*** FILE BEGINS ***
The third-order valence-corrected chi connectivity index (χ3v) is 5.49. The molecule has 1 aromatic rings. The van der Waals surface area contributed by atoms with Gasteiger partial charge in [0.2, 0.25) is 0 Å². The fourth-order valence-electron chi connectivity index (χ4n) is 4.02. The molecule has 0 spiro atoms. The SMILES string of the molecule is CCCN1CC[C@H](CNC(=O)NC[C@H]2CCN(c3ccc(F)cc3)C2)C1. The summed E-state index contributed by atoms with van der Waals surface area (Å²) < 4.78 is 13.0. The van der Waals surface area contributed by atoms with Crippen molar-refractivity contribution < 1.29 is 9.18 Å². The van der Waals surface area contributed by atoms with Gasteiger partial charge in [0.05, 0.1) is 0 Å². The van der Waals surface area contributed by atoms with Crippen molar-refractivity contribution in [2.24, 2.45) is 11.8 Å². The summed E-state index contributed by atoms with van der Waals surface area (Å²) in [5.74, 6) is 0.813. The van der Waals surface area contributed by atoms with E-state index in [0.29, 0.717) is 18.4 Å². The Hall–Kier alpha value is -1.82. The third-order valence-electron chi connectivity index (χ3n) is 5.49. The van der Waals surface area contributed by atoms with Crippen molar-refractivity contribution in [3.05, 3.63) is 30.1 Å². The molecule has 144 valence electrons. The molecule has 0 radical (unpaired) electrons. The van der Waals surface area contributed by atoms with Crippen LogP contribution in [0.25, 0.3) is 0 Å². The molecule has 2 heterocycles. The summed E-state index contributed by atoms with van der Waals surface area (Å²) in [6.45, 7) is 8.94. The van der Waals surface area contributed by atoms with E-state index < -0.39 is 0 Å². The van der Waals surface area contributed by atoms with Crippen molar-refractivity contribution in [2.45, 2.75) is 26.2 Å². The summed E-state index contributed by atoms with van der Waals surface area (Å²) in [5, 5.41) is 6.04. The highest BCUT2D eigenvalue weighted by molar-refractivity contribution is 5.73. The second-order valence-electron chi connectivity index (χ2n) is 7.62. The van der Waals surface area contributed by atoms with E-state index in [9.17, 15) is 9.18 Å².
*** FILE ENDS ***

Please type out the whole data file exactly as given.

The third-order valence-corrected chi connectivity index (χ3v) is 5.49. The molecule has 1 aromatic rings. The van der Waals surface area contributed by atoms with Gasteiger partial charge in [0.2, 0.25) is 0 Å². The fourth-order valence-electron chi connectivity index (χ4n) is 4.02. The molecule has 0 spiro atoms. The SMILES string of the molecule is CCCN1CC[C@H](CNC(=O)NC[C@H]2CCN(c3ccc(F)cc3)C2)C1. The summed E-state index contributed by atoms with van der Waals surface area (Å²) < 4.78 is 13.0. The van der Waals surface area contributed by atoms with Crippen molar-refractivity contribution < 1.29 is 9.18 Å². The van der Waals surface area contributed by atoms with Gasteiger partial charge in [0.05, 0.1) is 0 Å². The van der Waals surface area contributed by atoms with Crippen molar-refractivity contribution in [2.24, 2.45) is 11.8 Å². The summed E-state index contributed by atoms with van der Waals surface area (Å²) in [5.74, 6) is 0.813. The van der Waals surface area contributed by atoms with E-state index in [0.29, 0.717) is 18.4 Å². The Hall–Kier alpha value is -1.82. The third-order valence-electron chi connectivity index (χ3n) is 5.49. The van der Waals surface area contributed by atoms with Crippen molar-refractivity contribution in [3.05, 3.63) is 30.1 Å². The molecule has 144 valence electrons. The molecule has 0 radical (unpaired) electrons. The van der Waals surface area contributed by atoms with Crippen LogP contribution in [0.25, 0.3) is 0 Å². The molecule has 2 heterocycles. The summed E-state index contributed by atoms with van der Waals surface area (Å²) in [6.45, 7) is 8.94. The van der Waals surface area contributed by atoms with E-state index < -0.39 is 0 Å². The van der Waals surface area contributed by atoms with Crippen molar-refractivity contribution in [2.45, 2.75) is 26.2 Å². The summed E-state index contributed by atoms with van der Waals surface area (Å²) in [5, 5.41) is 6.04. The highest BCUT2D eigenvalue weighted by molar-refractivity contribution is 5.73. The second-order valence-electron chi connectivity index (χ2n) is 7.62. The van der Waals surface area contributed by atoms with E-state index in [9.17, 15) is 9.18 Å².